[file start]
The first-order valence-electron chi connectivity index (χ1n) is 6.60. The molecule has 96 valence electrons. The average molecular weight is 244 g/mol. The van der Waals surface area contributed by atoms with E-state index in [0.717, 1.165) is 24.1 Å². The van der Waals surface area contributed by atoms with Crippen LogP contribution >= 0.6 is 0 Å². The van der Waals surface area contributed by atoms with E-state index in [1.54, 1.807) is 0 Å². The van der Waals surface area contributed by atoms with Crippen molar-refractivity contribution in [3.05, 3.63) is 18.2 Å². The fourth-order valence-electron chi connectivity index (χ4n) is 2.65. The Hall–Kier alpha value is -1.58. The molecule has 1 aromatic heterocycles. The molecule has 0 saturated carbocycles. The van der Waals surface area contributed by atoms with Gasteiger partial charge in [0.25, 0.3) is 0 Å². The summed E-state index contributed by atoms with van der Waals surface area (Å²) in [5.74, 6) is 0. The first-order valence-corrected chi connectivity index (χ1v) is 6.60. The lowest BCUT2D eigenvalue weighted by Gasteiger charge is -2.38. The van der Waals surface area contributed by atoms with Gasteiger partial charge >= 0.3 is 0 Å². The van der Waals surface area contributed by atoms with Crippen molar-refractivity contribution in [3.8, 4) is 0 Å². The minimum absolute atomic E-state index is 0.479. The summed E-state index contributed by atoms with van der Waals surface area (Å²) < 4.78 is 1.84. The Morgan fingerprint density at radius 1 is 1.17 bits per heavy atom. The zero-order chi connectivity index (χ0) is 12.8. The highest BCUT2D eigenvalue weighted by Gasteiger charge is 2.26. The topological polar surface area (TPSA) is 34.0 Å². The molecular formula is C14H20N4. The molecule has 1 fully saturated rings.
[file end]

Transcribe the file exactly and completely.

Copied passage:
The first-order valence-electron chi connectivity index (χ1n) is 6.60. The molecule has 96 valence electrons. The average molecular weight is 244 g/mol. The van der Waals surface area contributed by atoms with E-state index in [0.717, 1.165) is 24.1 Å². The van der Waals surface area contributed by atoms with Crippen LogP contribution >= 0.6 is 0 Å². The van der Waals surface area contributed by atoms with E-state index in [1.54, 1.807) is 0 Å². The van der Waals surface area contributed by atoms with Crippen molar-refractivity contribution in [3.05, 3.63) is 18.2 Å². The fourth-order valence-electron chi connectivity index (χ4n) is 2.65. The Hall–Kier alpha value is -1.58. The molecule has 1 aromatic heterocycles. The molecule has 0 saturated carbocycles. The van der Waals surface area contributed by atoms with Gasteiger partial charge in [0.25, 0.3) is 0 Å². The summed E-state index contributed by atoms with van der Waals surface area (Å²) in [5.74, 6) is 0. The first-order valence-corrected chi connectivity index (χ1v) is 6.60. The lowest BCUT2D eigenvalue weighted by Gasteiger charge is -2.38. The van der Waals surface area contributed by atoms with Gasteiger partial charge >= 0.3 is 0 Å². The van der Waals surface area contributed by atoms with Crippen molar-refractivity contribution in [3.8, 4) is 0 Å². The minimum absolute atomic E-state index is 0.479. The summed E-state index contributed by atoms with van der Waals surface area (Å²) < 4.78 is 1.84. The Morgan fingerprint density at radius 1 is 1.17 bits per heavy atom. The zero-order chi connectivity index (χ0) is 12.8. The highest BCUT2D eigenvalue weighted by Gasteiger charge is 2.26. The topological polar surface area (TPSA) is 34.0 Å². The molecular formula is C14H20N4. The molecule has 1 fully saturated rings.